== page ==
A spokesman for the Scottish Bishops described the judgement as "not just worrying for Christians but for any thinking person. This ruling marks the arrival of Thought Crime" he said "the couple in question had merely stated their deep seated Christian belief or consciousness, a belief shared by millions of people not just Christians in the U.K. It now seems in certain situations you cannot act according to your consciousness without the risk of ending up in court. In a public consultation by the Scottish Government over whether same sex couples should be allowed to adopt, a staggering 89% of the public were opposed. While the judges ruling does not apply to Scotland, the fear is that Scottish Courts may well follow suit". The essence of the judgement means that Christians who hold authodox views on the family, marriage and sexuality will continue to face difficulties in the fostering and adoption regulations and the courts will not intervene to stop this from happening. In fact the summary contained in the judgement makes in clear that Christian parents with mainstream Christian views are not suitable to be considered as parents. For the judges to claim that there was no discrimination against the Johns as Christians, they were being excluded for their sexual beliefs and not their Christian beliefs manifests incredible confusion. Moral views are formed by Christian faith so it becomes an attack on faith.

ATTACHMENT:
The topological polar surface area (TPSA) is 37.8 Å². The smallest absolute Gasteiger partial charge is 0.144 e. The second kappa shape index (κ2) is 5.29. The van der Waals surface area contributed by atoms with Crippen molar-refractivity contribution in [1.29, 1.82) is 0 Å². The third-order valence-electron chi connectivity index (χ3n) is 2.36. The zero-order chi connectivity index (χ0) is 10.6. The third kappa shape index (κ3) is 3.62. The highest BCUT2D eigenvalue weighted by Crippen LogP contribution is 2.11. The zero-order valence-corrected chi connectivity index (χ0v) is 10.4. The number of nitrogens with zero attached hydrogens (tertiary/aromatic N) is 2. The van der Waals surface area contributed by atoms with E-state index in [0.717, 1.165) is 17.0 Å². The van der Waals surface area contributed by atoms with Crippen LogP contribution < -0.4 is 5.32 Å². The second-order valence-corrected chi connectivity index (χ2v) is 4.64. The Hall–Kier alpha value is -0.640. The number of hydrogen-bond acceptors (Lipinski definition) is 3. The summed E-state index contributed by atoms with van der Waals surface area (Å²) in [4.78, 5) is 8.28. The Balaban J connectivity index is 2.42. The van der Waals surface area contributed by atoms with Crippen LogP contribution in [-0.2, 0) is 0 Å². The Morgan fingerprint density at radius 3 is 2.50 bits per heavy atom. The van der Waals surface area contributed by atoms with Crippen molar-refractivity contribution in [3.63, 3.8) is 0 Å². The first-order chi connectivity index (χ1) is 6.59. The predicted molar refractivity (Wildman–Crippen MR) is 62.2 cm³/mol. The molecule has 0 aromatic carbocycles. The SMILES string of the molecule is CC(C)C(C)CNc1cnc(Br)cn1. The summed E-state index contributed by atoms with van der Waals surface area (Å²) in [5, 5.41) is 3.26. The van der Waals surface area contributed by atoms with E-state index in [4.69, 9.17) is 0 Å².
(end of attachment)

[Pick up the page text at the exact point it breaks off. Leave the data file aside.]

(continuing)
While the judges have embarked on this path the government is considering the legalisation of same-sex marriages. This may have the effect of broadening attacks on conscience. Two proposals are being considered, according to Neil Addison, first, to allow same-sex civil partnerships to be celebrated in religious buildings and second, to redefine marriage to include same-sex relationships. At present civil partnerships are purely civil with no religious element. The problem with both the suggested changes is that, in the present era of Human Rights and Anti-discrimination Laws once something is allowed, it can be illegal to refuse to provide it. It churches, synagogues and mosques are allowed to perform same — sex marriages or civil partnerships they could easily find themselves being sued for discrimination if they refuse to perform them. The Court of Appeal in the case of Johns v. Derby Council declared that religious objections to same sex relationships are not a "core part" of Christian belief and so are not protected under Human Rights Act.